She examined both ‘older’ cultural institutions, established in Soviet times and supported today mainly by local authorities, and ‘newer’ ones which sustain themselves, e.g. by selling advertising.
Kuleva’s paper is based on data from the study A Creative City: Reformatting the Public Space, conducted in St. Petersburg between 2012 and 2014.
Kuleva analysed 25 in-depth interviews with employees of cultural institutions, including ten respondents from ‘old’ institutions, such as public libraries, museums, film studios, a creative union, a cultural centre and art centres—all financed by the either district or city authorities, and 15 respondents from 'new' institutions, such as multipurpose cultural venues (combining a theatre, exhibition space, studio and café), art galleries, a bookstore and publishing house, a cultural centre, a theatre, a dance studio and an urban design centre; 19 of the 25 respondents were women aged 25 to 30.
Cultural production has become a focus of media attention both in Russia and worldwide, as creative professions are perceived as representing the neo-liberal 'new world of work' where an individual’s life path is not restricted to just one occupation, and long-term jobs are replaced by 'intermittent' forms of employment. In addition to that, creative industries are seen by many as an important resource for urban development.
However, available jobs in creative industries rarely fit the outdated stereotype of 'bohemian freedom', and creative workers often face problems such as unpaid overtime and unstable employment.
In fact, some experts today describe creative work as a form of entrepreneurship characterized by blurred boundaries between work and leisure (e.g. networking during social events), high competition, short-term employment contracts and unequal distribution of resources ('stars' vs. most others).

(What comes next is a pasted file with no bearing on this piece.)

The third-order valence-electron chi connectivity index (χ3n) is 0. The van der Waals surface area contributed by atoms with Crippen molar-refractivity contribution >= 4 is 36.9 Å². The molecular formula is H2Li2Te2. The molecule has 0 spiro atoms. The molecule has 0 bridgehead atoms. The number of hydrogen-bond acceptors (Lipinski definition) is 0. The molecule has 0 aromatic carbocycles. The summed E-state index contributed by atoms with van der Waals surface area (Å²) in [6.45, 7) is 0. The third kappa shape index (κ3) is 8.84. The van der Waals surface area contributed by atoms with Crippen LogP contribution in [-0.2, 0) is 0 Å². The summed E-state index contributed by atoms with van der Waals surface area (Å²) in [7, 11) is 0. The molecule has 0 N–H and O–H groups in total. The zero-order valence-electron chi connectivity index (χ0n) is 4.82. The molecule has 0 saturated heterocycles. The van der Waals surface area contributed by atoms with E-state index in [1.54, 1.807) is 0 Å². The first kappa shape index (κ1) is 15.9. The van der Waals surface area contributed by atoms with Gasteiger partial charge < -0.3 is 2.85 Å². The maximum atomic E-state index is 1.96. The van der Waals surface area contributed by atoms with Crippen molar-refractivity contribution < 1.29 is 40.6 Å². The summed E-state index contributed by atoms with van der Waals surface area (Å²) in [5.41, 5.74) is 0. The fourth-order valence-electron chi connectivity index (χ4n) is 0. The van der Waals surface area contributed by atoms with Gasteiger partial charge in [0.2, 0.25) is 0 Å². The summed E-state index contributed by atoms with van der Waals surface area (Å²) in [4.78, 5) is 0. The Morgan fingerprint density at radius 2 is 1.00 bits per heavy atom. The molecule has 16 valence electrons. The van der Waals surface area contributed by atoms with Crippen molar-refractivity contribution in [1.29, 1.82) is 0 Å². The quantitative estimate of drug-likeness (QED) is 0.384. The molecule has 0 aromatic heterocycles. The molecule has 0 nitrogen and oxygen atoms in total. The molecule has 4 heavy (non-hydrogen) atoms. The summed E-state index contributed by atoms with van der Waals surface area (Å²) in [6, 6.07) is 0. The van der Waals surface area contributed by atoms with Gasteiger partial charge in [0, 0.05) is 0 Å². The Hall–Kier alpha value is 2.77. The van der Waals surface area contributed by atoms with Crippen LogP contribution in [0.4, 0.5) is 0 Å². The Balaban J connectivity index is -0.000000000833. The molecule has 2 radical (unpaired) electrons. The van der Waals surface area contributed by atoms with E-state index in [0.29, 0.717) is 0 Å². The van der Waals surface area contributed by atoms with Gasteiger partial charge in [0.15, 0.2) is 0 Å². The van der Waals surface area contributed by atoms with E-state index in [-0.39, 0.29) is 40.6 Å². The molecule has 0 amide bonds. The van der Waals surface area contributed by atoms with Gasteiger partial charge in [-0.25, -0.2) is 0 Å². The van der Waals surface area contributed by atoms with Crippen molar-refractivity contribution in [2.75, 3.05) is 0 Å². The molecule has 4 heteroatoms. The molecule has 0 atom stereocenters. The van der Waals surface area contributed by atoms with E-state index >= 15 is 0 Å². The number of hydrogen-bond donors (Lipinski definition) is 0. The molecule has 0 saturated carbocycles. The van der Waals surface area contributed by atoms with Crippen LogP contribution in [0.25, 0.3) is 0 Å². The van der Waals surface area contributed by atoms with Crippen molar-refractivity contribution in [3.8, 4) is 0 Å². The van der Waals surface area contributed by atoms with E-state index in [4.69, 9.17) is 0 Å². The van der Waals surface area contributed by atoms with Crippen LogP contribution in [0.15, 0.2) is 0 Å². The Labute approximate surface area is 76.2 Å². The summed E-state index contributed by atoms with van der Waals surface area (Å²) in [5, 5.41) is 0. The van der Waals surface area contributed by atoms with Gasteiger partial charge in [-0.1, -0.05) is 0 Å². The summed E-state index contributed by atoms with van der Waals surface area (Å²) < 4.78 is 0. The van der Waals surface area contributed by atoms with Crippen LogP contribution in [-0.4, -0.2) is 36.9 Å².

According to many respondents from both 'old' and 'new' cultural institutions, they started work as undergraduates, the only apparent difference being that in the former case the university referred the undergraduate to their prospective employer, while in the latter case they found the job independently.
Their careers began in a similar way—young interns or volunteers were quickly promoted to higher positions—one respondent reported being promoted from a receptionist to deputy director within just one year. However, their career advancement often came at a cost.
As young and enthusiastic employees get promoted, they often cause an overall attitude change in the workplace, making it impossible for others to slack off. One respondent, manager of a creative union, described the change as a workplace revolution, saying that before her arrival, "a few women were just sitting there having tea from morning till the end of day... doing nothing. I hired younger staff, trained them and we started working together as a team." Thus, within just a few months, she got promoted and changed the way things worked in her organisation.
Respondents from 'older' institutions financed by government report spending considerable time and effort on red tape and having to combine cultural production with bureaucratic procedures. In contrast, employees of 'newer' organisations have to focus more on public relations, advertising, crowdsourcing, and dealing with household tasks such as repairs.
While both groups of respondents mention 'flexible work schedules', this term appears to mean different things to different people and includes descriptions such as ‘fixed start time and flexible end time’; ‘eight-hour workday with flexible start time’ and even ‘flexible workday lasting ten hours or so’. In many cases, what the respondents describe as a flexible working schedule effectively means unscheduled overtime allowing the employee only illusory flexibility.
In addition to that, 'flexible' work schedules come with increased emphasis on performance as opposed to time spent in the workplace; as a result, work tends to consume the rest of the employee’s life, according to Kuleva.
Thus, many respondents are forced to take their work home and describe working on holidays, weekends and even at night, taking fewer hours of sleep. One respondent, founder of a creative cluster, reported often spending nights at the office and being woken up by business phone calls. However, respondents rarely see it as an issue affecting their rights as employees.
Another respondent employed by a publisher reported what Kuleva describes as a 'dual normative framework' where the employee is required to start and finish work on time (she admits lacking self-discipline and being sometimes late for work) and to maintain a certain performance standard which determines her pay.